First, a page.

The small town of Savage Wells is barely big enough for the people who call it home; it certainly isn’t big enough for more than one sheriff.
Yet when famed lawman Cade O’Brien rides into town, he finds he’s not the only man ready to take on the job. What’s more, one of his competitors is a woman.
Paisley Bell loves her town and the eccentric people in it. She’s been the job to anyone else. Not only does she love the work, but she also needs the income to take care of her ailing father.
It’s a true battle of the sexes, and sparks fly between the two as Cade and Paisley banter and boast, neither one ready to acknowledge the attraction they have for each other. But when Paisley’s former beau shows up, along with a band of bank robbers, Savage Wells is suddenly faced with the kind of peril that only a sheriff can manage. Who will be man enough—or woman enough—to step up, claim the badge, and save the town?
While I read a lot of sweet romances, I enjoy contemporary settings most, with a few historicals thrown in if like the author. Westerns, though, are really not my thing. Because I had enjoyed Sarah Eden's Hope Springs series, however, I decided to give this one a shot. After the first couple of chapters, I almost decided to abandon the book completely. There wasn't anything wrong with it other than my particular mood, so eventually I returned to the book (a couple weeks later) in preparation for this review. And I'm fairly glad I did.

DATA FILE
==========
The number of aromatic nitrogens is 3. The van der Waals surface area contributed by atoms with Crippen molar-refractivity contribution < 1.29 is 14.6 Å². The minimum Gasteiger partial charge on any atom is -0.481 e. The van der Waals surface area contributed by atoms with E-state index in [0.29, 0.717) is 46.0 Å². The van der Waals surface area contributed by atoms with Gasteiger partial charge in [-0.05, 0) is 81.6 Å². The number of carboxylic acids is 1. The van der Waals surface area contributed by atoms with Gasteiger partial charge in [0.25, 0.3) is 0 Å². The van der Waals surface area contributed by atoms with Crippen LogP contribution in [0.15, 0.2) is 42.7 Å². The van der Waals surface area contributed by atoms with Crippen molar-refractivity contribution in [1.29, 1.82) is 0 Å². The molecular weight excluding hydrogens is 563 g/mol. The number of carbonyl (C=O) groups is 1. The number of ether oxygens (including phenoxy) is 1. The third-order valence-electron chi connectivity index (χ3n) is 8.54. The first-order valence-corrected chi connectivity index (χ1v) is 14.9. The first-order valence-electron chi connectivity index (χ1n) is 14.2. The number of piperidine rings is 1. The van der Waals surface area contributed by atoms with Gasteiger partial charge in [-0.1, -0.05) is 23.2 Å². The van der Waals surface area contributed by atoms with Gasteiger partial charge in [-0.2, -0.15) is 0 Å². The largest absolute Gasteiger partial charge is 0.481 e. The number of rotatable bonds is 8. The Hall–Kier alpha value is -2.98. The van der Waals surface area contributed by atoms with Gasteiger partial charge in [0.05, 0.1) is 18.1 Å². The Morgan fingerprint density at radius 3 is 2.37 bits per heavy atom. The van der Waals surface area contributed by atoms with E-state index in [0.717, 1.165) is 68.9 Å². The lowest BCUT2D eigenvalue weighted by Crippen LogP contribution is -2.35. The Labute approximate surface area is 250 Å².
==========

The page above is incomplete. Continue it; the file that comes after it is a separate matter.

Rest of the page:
If you like clean, western romances, you'll want to snag this one. Absolutely no bad language (though I didn't particularly care for vainly addressing "Saints" or "Heavens" all the time) and no more than yummy kisses, this is appropriate for all ages. I grew to like the characters, and the theme of a female "lawman" being as good as a male one had me more than once humming "Anything You Can Do" from Annie Get Your Gun (which was appropriate on many levels). Some of the things I liked most about the book were the quirky townsfolk, and of course, the absolutely adorable, snarky banter between Cade and Paisley--one of Eden's fortes. Eden has a way of making even the Wild West worth the trip for me. A pleasant escape in a well-written novel.
*I received an advance reader's copy in exchange for my honest review. Which reminds me, there was one place, on page 52, where there was a continuity issue that threw me off. I expected and ignored the few typos, but this omission of an important fact left me confused for a couple of pages. I hope they fixed that in the final copy!
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